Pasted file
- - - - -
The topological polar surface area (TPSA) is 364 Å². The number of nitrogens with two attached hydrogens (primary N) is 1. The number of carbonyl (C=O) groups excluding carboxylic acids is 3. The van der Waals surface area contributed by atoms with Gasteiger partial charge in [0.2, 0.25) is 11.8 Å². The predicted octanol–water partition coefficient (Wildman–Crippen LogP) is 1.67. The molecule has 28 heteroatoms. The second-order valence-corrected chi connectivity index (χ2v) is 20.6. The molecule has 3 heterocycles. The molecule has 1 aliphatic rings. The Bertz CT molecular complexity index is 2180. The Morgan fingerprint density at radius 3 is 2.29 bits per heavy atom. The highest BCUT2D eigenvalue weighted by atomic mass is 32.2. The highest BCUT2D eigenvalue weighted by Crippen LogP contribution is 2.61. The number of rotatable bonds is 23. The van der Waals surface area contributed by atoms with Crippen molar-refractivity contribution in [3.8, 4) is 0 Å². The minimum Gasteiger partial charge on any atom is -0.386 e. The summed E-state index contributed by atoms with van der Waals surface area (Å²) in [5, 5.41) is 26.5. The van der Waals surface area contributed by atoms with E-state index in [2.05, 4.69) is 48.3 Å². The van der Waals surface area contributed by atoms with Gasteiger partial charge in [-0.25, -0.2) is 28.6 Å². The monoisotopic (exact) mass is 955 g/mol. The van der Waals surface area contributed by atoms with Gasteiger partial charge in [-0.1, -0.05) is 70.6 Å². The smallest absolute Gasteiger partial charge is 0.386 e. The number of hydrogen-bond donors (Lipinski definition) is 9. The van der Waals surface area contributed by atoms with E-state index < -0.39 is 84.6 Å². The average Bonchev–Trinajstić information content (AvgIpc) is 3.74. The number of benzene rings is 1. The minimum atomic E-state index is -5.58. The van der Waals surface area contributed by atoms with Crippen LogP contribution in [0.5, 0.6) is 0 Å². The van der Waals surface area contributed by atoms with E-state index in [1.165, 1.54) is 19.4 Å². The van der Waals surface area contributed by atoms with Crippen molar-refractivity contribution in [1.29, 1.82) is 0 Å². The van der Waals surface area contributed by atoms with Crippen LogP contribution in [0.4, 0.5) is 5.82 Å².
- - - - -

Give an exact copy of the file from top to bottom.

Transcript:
The topological polar surface area (TPSA) is 364 Å². The number of nitrogens with two attached hydrogens (primary N) is 1. The number of carbonyl (C=O) groups excluding carboxylic acids is 3. The van der Waals surface area contributed by atoms with Gasteiger partial charge in [0.2, 0.25) is 11.8 Å². The predicted octanol–water partition coefficient (Wildman–Crippen LogP) is 1.67. The molecule has 28 heteroatoms. The second-order valence-corrected chi connectivity index (χ2v) is 20.6. The molecule has 3 heterocycles. The molecule has 1 aliphatic rings. The Bertz CT molecular complexity index is 2180. The Morgan fingerprint density at radius 3 is 2.29 bits per heavy atom. The highest BCUT2D eigenvalue weighted by atomic mass is 32.2. The highest BCUT2D eigenvalue weighted by Crippen LogP contribution is 2.61. The number of rotatable bonds is 23. The van der Waals surface area contributed by atoms with Crippen molar-refractivity contribution in [3.8, 4) is 0 Å². The minimum Gasteiger partial charge on any atom is -0.386 e. The summed E-state index contributed by atoms with van der Waals surface area (Å²) in [5, 5.41) is 26.5. The van der Waals surface area contributed by atoms with E-state index in [2.05, 4.69) is 48.3 Å². The van der Waals surface area contributed by atoms with Gasteiger partial charge in [-0.25, -0.2) is 28.6 Å². The monoisotopic (exact) mass is 955 g/mol. The van der Waals surface area contributed by atoms with Gasteiger partial charge in [-0.1, -0.05) is 70.6 Å². The smallest absolute Gasteiger partial charge is 0.386 e. The number of hydrogen-bond donors (Lipinski definition) is 9. The van der Waals surface area contributed by atoms with E-state index < -0.39 is 84.6 Å². The average Bonchev–Trinajstić information content (AvgIpc) is 3.74. The number of benzene rings is 1. The minimum atomic E-state index is -5.58. The van der Waals surface area contributed by atoms with Crippen LogP contribution in [0.5, 0.6) is 0 Å². The van der Waals surface area contributed by atoms with E-state index in [1.165, 1.54) is 19.4 Å². The van der Waals surface area contributed by atoms with Crippen molar-refractivity contribution in [1.29, 1.82) is 0 Å². The van der Waals surface area contributed by atoms with Crippen LogP contribution in [0.4, 0.5) is 5.82 Å².